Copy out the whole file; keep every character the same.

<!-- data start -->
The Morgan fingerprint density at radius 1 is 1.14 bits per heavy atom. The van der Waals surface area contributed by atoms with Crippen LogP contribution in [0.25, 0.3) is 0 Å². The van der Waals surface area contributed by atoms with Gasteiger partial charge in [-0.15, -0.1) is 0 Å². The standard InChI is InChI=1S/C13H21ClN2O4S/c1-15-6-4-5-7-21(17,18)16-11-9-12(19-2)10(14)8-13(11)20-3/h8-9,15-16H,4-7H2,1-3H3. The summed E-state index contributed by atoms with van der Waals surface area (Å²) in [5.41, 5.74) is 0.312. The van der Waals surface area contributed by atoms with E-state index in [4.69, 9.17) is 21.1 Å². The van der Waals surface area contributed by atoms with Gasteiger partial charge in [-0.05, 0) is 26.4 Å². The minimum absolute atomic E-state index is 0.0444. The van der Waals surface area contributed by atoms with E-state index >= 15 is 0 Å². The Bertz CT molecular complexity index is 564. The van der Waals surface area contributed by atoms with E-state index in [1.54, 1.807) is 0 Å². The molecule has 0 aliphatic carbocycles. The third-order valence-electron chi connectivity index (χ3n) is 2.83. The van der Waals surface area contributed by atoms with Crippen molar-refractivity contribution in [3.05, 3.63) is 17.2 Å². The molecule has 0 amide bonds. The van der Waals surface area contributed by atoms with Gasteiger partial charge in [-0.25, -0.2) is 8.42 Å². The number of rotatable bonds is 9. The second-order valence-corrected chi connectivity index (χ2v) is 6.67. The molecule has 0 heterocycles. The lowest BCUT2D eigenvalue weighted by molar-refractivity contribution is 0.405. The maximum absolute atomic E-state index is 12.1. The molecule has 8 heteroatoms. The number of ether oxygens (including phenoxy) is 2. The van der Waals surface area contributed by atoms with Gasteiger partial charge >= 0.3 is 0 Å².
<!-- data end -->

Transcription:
The Morgan fingerprint density at radius 1 is 1.14 bits per heavy atom. The van der Waals surface area contributed by atoms with Crippen LogP contribution in [0.25, 0.3) is 0 Å². The van der Waals surface area contributed by atoms with Gasteiger partial charge in [-0.15, -0.1) is 0 Å². The standard InChI is InChI=1S/C13H21ClN2O4S/c1-15-6-4-5-7-21(17,18)16-11-9-12(19-2)10(14)8-13(11)20-3/h8-9,15-16H,4-7H2,1-3H3. The summed E-state index contributed by atoms with van der Waals surface area (Å²) in [5.41, 5.74) is 0.312. The van der Waals surface area contributed by atoms with E-state index in [4.69, 9.17) is 21.1 Å². The van der Waals surface area contributed by atoms with Gasteiger partial charge in [-0.05, 0) is 26.4 Å². The minimum absolute atomic E-state index is 0.0444. The van der Waals surface area contributed by atoms with E-state index >= 15 is 0 Å². The Bertz CT molecular complexity index is 564. The van der Waals surface area contributed by atoms with E-state index in [1.54, 1.807) is 0 Å². The molecule has 0 aliphatic carbocycles. The third-order valence-electron chi connectivity index (χ3n) is 2.83. The van der Waals surface area contributed by atoms with Crippen molar-refractivity contribution in [3.05, 3.63) is 17.2 Å². The molecule has 0 amide bonds. The van der Waals surface area contributed by atoms with Gasteiger partial charge in [-0.25, -0.2) is 8.42 Å². The number of rotatable bonds is 9. The second-order valence-corrected chi connectivity index (χ2v) is 6.67. The molecule has 0 heterocycles. The lowest BCUT2D eigenvalue weighted by molar-refractivity contribution is 0.405. The maximum absolute atomic E-state index is 12.1. The molecule has 8 heteroatoms. The number of ether oxygens (including phenoxy) is 2. The van der Waals surface area contributed by atoms with Gasteiger partial charge >= 0.3 is 0 Å².